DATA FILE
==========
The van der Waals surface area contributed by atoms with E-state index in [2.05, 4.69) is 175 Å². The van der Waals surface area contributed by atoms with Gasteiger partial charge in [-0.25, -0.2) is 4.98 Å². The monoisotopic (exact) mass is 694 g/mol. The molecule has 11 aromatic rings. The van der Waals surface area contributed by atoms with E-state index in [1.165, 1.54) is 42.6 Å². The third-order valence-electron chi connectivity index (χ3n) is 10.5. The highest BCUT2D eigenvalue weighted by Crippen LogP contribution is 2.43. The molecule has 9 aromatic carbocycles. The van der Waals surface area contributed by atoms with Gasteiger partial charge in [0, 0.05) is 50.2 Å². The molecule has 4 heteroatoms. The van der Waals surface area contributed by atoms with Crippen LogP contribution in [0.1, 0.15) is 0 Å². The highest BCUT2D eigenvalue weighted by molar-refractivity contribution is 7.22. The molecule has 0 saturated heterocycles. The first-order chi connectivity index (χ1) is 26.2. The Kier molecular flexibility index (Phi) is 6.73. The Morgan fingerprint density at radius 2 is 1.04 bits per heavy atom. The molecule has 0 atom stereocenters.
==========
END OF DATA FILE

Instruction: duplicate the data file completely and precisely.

The van der Waals surface area contributed by atoms with E-state index in [2.05, 4.69) is 175 Å². The van der Waals surface area contributed by atoms with Gasteiger partial charge in [-0.25, -0.2) is 4.98 Å². The monoisotopic (exact) mass is 694 g/mol. The molecule has 11 aromatic rings. The van der Waals surface area contributed by atoms with E-state index in [1.165, 1.54) is 42.6 Å². The third-order valence-electron chi connectivity index (χ3n) is 10.5. The highest BCUT2D eigenvalue weighted by Crippen LogP contribution is 2.43. The molecule has 9 aromatic carbocycles. The van der Waals surface area contributed by atoms with Gasteiger partial charge in [0, 0.05) is 50.2 Å². The molecule has 4 heteroatoms. The van der Waals surface area contributed by atoms with Crippen LogP contribution in [0.1, 0.15) is 0 Å². The highest BCUT2D eigenvalue weighted by molar-refractivity contribution is 7.22. The molecule has 0 saturated heterocycles. The first-order chi connectivity index (χ1) is 26.2. The Kier molecular flexibility index (Phi) is 6.73. The Morgan fingerprint density at radius 2 is 1.04 bits per heavy atom. The molecule has 0 atom stereocenters.